Working on our emotional health is just as important as staying in good physical condition. Our bodies are the temple of God, which includes our emotions. The Bible says, “Bless the Lord, O my soul, and all that is within me, bless His holy name.” It’s difficult to bless the Lord with your emotions when you are emotionally unhealthy.

The Bible addresses being emotionally healthy. For example, Philippians 4:6-7 tells us not to worry about anything but pray about everything, and Proverbs 17:22 says, “A joyful heart is good medicine.” I’d like to mention a few things we can do to find emotional strength during challenging times.

  1. Exercise – Doctors tell us that regular exercise is helpful for our emotional well-being. It reduces stress and enhances our perspective. What can you do to add ten minutes of exercise to your day?
  2. Meditation – I’m not thinking of mysticism or eastern religions. I’m considering biblical passages where we are called to ponder the truths of God’s Word and open our minds to the voice of God. Consider passages like Joshua 1:8 and Psalms 1:2. The Psalmist told us to be still and know God (Psalm 46:10) and Philippians 4:8 offers a list of things that should occupy our minds.
  3. Community – The bottom line is that God made us for relationships, and our relationships provide fertile ground that strengthens our emotional health. The Bible gives us 59 “One Another Commands,” which requires us to be in meaningful relationships with other people. I think that one reason God commands us to love one another, for example, is that He knows that we are the beneficiaries of such love. I think you’ll find all of the one another commands replenish your emotions. Proverbs 27:9 tells us that the sweetness of friendship refreshes the soul.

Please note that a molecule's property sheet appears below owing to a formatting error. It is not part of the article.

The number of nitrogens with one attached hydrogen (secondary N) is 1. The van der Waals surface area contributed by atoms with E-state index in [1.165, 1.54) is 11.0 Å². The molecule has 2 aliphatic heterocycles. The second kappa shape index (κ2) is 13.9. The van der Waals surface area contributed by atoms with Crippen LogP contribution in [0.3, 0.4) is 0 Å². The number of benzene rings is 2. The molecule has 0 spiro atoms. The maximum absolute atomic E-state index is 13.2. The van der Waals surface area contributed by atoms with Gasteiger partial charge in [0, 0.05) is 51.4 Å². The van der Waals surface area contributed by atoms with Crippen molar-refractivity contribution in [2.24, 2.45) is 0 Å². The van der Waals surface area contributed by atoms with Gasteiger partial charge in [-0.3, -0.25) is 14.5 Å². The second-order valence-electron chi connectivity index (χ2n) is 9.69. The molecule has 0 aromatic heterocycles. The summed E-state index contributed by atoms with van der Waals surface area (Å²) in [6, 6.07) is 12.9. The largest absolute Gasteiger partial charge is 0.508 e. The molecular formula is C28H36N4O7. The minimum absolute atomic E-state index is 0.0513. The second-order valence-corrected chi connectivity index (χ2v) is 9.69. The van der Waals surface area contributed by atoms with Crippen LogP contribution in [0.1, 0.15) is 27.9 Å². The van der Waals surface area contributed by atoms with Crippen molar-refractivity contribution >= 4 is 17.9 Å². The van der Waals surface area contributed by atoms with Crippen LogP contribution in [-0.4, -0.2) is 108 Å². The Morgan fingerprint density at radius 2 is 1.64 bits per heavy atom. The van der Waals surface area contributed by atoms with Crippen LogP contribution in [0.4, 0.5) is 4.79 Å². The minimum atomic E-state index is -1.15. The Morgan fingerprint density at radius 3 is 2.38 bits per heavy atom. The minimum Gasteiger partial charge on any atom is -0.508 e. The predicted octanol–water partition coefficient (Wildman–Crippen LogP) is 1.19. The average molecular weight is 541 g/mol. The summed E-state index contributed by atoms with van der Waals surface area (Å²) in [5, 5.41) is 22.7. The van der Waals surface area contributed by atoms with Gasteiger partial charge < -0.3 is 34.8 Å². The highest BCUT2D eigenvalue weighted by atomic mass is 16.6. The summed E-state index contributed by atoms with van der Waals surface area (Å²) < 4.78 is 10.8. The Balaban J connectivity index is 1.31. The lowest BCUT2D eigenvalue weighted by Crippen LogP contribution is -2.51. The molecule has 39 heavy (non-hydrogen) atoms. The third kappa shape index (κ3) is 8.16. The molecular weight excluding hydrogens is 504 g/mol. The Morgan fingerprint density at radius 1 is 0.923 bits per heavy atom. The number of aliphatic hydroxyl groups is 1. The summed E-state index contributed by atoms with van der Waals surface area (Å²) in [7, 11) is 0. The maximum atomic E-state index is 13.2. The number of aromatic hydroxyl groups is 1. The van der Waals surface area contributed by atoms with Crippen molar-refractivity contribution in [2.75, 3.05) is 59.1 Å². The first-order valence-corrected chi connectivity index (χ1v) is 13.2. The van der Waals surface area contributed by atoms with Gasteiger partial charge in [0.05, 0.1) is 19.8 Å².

4. Service – Although serving others is one of the one another commands, I want to emphasize how serving others really replenishes our emotional well-being. Serving helps us to take our minds off of ourselves and think about others. It gives us a fresh perspective and helps us to plug into God’s purpose for our lives.
  5. Laughter – Proverbs 15:13 says that a glad heart makes a cheerful face. Ninety-seven-year-old actor, Carl Reiner, told the Washington Post, “Laughter is my first priority. I watch something every night that makes me laugh. I wake up and tickle myself while I’m still in bed. There is no greater pleasure than pointing at something, smiling and laughing about it. I don’t think there is anything more important than being able to laugh.” I’m not sure I’d agree that nothing is more important than laughing, but laughter might make my top twenty most important things to do.
  6. Worship – Even as worship strengthens us spiritually, it also fortifies us emotionally. It’s amazing what focusing on God can do for our personal well-being; after all, loving God is an emotional experience. An article published by the AARP links regular worship to lower rates of depression. Scientists tell us that singing releases endorphins in our system that encourages joy and hope. Psalm 42:11 calls us to declare God’s praise in times of emotional struggle, and we will find hope in God.

What will you do to exercise, meditate, make a friend, serve others, laugh, and worship? Your emotional health is waiting for a boost.